Alternative dispute resolution project to launch next week
THE WAY DISPUTES and grievances are settled in Barbados is about to undergo a major change.
Come Wednesday, November 25, the Court-Annexed Mediation Pilot Project 2015 will be officially launched at the Supreme Court, White Park Road, St Michael.
It will open the door to cases dealing with unfair dismissal, contracts, family law, personal injury and land law cases (such as those cases involving disputes between neighbours), being sent to mediation.
However, there are exceptions that would not qualify for mediation. Those are urgent applications; constitutional proceedings under the Administrative Justice Act Cap 109 of the Laws of Barbados; writs of habeas corpus; admiralty proceedings; land title proceedings and bail applications.
On the surface, the benefits to Alternative Dispute Resolution (ADR) are twofold, mediation coordinator Harriett Payne told the Barbados Government Information Service in a recent interview. She explained that while cases sent to ADR would inevitably result in fewer cases clogging the justice system, it is also a cheaper and faster option for both sides involved.
In addition, persons going through mediation would benefit from being able to resolve the issues themselves, with the mediator acting only as the facilitator, and remedies to solve their disputes being agreed to that could not be arrived at in court.
Chief Justice Sir Marston Gibson revealed earlier this year that there were 2 100 civil cases filed in 2011 and 440 family cases. That is an average of 2 500 cases being filed in one year at the High Court, and another 23 000 filed in the Magistrates’ Court.
So just how will the mediation process work?
Payne explained that when a case meets the mediation criteria, a judge or Master of the High Court can make an order referring the action filed to mediation. Alternatively, the two parties may also consent and notify the court that they wish to have their case referred to mediation, after which the judge or Master would make a referral order.
After that order is made, each party will be required to submit a copy of the statement of case and “statement of issues” to the mediation coordinator, which would then be forwarded to the mediator at least seven days prior to the session.
In addition, each side would be required to sign a confidentiality agreement at the beginning of the mediation session.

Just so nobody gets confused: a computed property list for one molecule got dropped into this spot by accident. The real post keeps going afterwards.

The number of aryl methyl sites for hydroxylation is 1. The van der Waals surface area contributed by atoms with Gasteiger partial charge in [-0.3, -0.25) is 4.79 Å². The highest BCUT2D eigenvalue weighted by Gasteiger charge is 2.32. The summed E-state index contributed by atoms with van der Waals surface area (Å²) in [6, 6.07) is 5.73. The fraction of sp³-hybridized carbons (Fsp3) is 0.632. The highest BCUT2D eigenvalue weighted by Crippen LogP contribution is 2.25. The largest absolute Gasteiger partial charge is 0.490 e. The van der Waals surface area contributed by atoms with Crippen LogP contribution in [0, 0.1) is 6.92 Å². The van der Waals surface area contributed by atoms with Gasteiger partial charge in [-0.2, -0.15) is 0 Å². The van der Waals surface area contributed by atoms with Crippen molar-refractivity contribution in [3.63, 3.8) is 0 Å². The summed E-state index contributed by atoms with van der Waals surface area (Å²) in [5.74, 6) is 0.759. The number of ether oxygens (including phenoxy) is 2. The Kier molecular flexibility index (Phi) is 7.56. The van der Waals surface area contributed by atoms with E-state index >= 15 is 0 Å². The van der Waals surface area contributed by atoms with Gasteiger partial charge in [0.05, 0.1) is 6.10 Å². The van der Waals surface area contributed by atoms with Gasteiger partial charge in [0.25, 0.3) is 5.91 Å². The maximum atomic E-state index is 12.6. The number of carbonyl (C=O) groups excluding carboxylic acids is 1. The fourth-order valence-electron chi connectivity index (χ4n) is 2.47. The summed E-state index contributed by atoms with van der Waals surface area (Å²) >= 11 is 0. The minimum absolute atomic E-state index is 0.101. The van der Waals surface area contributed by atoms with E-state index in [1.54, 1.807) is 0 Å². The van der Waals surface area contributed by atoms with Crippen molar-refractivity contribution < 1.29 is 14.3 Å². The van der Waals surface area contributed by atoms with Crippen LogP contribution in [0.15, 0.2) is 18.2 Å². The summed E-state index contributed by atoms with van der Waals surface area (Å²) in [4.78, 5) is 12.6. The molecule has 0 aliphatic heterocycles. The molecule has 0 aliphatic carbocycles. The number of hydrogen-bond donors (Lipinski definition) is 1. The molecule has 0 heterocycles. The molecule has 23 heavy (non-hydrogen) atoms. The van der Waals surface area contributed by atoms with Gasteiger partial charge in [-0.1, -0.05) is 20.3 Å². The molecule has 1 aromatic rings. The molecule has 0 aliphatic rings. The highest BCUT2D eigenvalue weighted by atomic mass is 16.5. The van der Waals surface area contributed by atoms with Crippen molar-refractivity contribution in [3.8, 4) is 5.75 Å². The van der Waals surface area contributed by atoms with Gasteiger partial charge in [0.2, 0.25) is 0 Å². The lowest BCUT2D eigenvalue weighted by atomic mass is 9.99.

Once it is agreed or decided that a matter is to be dealt with through ADR, it becomes the joint responsibility of the parties involved to select a mediator mutually agreed upon. However, in the event that the two sides cannot reach an agreement, Mrs. Payne said the mediation coordinator would then select one from a roster of mediators to hear the matter.
“The mediation coordinator is responsible for the scheduling of mediation sessions inter alia, which shall be conducted either in the Supreme Court building or in facilities under the management and control of the Court,” she stated.
She explained that mediation sessions were expected to last for three hours, but could be extended if more time was required to resolve the matter. “All parties to the mediation are required to attend the mediation session. The benefits of the mediation process include face-to-face meetings, attempts at persuasion and sharing of interests by the parties,” Payne pointed out.
Dates scheduled for mediation should be mutually agreed upon by the parties involved. But, in the event that one of the parties fails to attend the session, the mediator is required to file a Certificate of Non-Compliance with the mediation coordinator.
At the end of the mediation, the mediator is required to complete and lodge the Notice of Outcome of Mediation with the mediation coordinator for filing at the Court Office. Once an agreement has been reached, both parties and the mediator will be required to sign the document, which would then be lodged with the mediation coordinator, also for filing with the Court.
Payne further noted that within seven days after the agreement is signed, the parties would then apply to the court for an order in terms of the Agreement. That order would be made by the judge or Master of the Court.
However, in the event that no agreement is reached at mediation to resolve the issues in the disputes, she added that the matter would be returned to the judge or Master for case management and a possible trial date set for hearing.
Payne noted that so far, the success rate for mediation was “fairly high”, both in the Supreme Court and Magistrates’ Courts.
Mediators are presently trained under the Improved Access to Justice in the Caribbean project, funded by the Government of Canada and conducted through the University of the West Indies. The mediators are chosen from different backgrounds ranging from police officers, doctors, nurses and members of civil society. Each mediator must be trained and evaluated by the Supreme Court and, once the stipulated requirements are met, those selected are then placed on the Supreme Court’s Roster. (BGIS)